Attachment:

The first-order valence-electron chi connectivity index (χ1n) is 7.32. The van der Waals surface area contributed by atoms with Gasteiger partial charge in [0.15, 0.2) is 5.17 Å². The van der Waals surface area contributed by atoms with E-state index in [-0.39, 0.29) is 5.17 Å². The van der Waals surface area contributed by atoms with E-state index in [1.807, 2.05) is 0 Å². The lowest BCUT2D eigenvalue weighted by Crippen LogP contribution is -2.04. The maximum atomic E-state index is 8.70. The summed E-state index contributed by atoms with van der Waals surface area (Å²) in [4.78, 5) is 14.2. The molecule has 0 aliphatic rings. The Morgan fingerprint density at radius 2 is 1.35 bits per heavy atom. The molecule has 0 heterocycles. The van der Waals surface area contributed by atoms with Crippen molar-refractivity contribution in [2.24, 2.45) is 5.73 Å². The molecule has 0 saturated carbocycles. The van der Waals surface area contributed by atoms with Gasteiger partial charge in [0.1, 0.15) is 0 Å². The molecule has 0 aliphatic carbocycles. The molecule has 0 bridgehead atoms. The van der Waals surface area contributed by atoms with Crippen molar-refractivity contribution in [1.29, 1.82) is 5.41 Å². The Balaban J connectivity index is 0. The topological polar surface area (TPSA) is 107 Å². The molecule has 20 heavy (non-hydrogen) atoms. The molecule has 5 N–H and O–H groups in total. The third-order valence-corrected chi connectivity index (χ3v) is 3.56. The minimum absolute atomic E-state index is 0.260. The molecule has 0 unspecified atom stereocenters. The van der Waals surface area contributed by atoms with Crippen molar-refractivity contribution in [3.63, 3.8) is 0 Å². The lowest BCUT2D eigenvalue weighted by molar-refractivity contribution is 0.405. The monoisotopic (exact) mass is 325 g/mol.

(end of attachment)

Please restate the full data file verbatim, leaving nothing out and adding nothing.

The first-order valence-electron chi connectivity index (χ1n) is 7.32. The van der Waals surface area contributed by atoms with Gasteiger partial charge in [0.15, 0.2) is 5.17 Å². The van der Waals surface area contributed by atoms with E-state index in [-0.39, 0.29) is 5.17 Å². The van der Waals surface area contributed by atoms with E-state index in [1.807, 2.05) is 0 Å². The lowest BCUT2D eigenvalue weighted by Crippen LogP contribution is -2.04. The maximum atomic E-state index is 8.70. The summed E-state index contributed by atoms with van der Waals surface area (Å²) in [4.78, 5) is 14.2. The molecule has 0 aliphatic rings. The Morgan fingerprint density at radius 2 is 1.35 bits per heavy atom. The molecule has 0 heterocycles. The van der Waals surface area contributed by atoms with Crippen molar-refractivity contribution in [2.24, 2.45) is 5.73 Å². The molecule has 0 saturated carbocycles. The van der Waals surface area contributed by atoms with Gasteiger partial charge in [0.1, 0.15) is 0 Å². The molecule has 0 aliphatic carbocycles. The molecule has 0 bridgehead atoms. The van der Waals surface area contributed by atoms with Crippen molar-refractivity contribution in [1.29, 1.82) is 5.41 Å². The Balaban J connectivity index is 0. The topological polar surface area (TPSA) is 107 Å². The molecule has 20 heavy (non-hydrogen) atoms. The molecule has 5 N–H and O–H groups in total. The third-order valence-corrected chi connectivity index (χ3v) is 3.56. The minimum absolute atomic E-state index is 0.260. The molecule has 0 unspecified atom stereocenters. The van der Waals surface area contributed by atoms with Crippen molar-refractivity contribution in [3.63, 3.8) is 0 Å². The lowest BCUT2D eigenvalue weighted by molar-refractivity contribution is 0.405. The monoisotopic (exact) mass is 325 g/mol.